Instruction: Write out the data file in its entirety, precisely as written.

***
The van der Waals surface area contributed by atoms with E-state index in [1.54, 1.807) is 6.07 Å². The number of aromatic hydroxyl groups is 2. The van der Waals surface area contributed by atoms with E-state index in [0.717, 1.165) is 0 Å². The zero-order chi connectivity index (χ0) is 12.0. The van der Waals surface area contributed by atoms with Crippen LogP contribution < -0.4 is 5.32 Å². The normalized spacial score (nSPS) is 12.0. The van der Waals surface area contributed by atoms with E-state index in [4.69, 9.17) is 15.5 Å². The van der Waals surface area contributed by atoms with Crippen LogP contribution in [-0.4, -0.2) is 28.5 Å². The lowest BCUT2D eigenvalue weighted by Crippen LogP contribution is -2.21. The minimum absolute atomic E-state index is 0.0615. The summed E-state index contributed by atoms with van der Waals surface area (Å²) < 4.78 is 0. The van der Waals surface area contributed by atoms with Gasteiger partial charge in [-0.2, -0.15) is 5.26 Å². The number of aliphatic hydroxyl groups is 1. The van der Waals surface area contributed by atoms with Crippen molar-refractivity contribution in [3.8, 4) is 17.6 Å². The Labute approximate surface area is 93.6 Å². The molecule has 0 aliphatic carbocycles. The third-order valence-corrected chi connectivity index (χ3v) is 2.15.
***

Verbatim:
The van der Waals surface area contributed by atoms with E-state index in [1.54, 1.807) is 6.07 Å². The number of aromatic hydroxyl groups is 2. The van der Waals surface area contributed by atoms with E-state index in [0.717, 1.165) is 0 Å². The zero-order chi connectivity index (χ0) is 12.0. The van der Waals surface area contributed by atoms with Crippen LogP contribution < -0.4 is 5.32 Å². The normalized spacial score (nSPS) is 12.0. The van der Waals surface area contributed by atoms with E-state index in [4.69, 9.17) is 15.5 Å². The van der Waals surface area contributed by atoms with Crippen LogP contribution in [-0.4, -0.2) is 28.5 Å². The lowest BCUT2D eigenvalue weighted by Crippen LogP contribution is -2.21. The minimum absolute atomic E-state index is 0.0615. The summed E-state index contributed by atoms with van der Waals surface area (Å²) < 4.78 is 0. The van der Waals surface area contributed by atoms with Gasteiger partial charge in [-0.2, -0.15) is 5.26 Å². The number of aliphatic hydroxyl groups is 1. The van der Waals surface area contributed by atoms with Crippen molar-refractivity contribution in [3.8, 4) is 17.6 Å². The Labute approximate surface area is 93.6 Å². The molecule has 0 aliphatic carbocycles. The third-order valence-corrected chi connectivity index (χ3v) is 2.15.